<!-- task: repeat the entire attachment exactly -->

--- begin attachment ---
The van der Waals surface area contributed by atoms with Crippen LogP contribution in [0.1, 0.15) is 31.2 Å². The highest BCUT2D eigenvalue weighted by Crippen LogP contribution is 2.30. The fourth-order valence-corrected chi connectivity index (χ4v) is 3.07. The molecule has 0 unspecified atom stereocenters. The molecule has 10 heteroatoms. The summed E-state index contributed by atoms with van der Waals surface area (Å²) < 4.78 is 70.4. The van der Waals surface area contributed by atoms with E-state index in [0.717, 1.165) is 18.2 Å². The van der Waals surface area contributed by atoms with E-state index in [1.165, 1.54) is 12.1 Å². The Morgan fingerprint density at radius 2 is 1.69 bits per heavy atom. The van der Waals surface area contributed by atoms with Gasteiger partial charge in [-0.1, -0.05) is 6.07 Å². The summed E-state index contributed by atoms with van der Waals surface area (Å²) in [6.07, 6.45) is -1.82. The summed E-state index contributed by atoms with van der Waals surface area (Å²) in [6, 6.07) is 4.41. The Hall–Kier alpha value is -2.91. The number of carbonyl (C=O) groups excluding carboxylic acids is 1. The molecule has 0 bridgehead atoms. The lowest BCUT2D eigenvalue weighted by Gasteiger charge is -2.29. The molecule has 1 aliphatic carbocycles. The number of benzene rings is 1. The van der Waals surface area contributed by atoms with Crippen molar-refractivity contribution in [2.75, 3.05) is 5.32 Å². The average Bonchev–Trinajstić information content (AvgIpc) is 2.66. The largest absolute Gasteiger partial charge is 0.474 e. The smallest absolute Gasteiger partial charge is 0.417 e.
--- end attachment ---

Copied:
The van der Waals surface area contributed by atoms with Crippen LogP contribution in [0.1, 0.15) is 31.2 Å². The highest BCUT2D eigenvalue weighted by Crippen LogP contribution is 2.30. The fourth-order valence-corrected chi connectivity index (χ4v) is 3.07. The molecule has 0 unspecified atom stereocenters. The molecule has 10 heteroatoms. The summed E-state index contributed by atoms with van der Waals surface area (Å²) < 4.78 is 70.4. The van der Waals surface area contributed by atoms with E-state index in [0.717, 1.165) is 18.2 Å². The van der Waals surface area contributed by atoms with E-state index in [1.165, 1.54) is 12.1 Å². The Morgan fingerprint density at radius 2 is 1.69 bits per heavy atom. The van der Waals surface area contributed by atoms with Gasteiger partial charge in [-0.1, -0.05) is 6.07 Å². The summed E-state index contributed by atoms with van der Waals surface area (Å²) in [6.07, 6.45) is -1.82. The summed E-state index contributed by atoms with van der Waals surface area (Å²) in [6, 6.07) is 4.41. The Hall–Kier alpha value is -2.91. The number of carbonyl (C=O) groups excluding carboxylic acids is 1. The molecule has 0 bridgehead atoms. The lowest BCUT2D eigenvalue weighted by Gasteiger charge is -2.29. The molecule has 1 aliphatic carbocycles. The number of benzene rings is 1. The van der Waals surface area contributed by atoms with Crippen molar-refractivity contribution in [2.75, 3.05) is 5.32 Å². The average Bonchev–Trinajstić information content (AvgIpc) is 2.66. The largest absolute Gasteiger partial charge is 0.474 e. The smallest absolute Gasteiger partial charge is 0.417 e.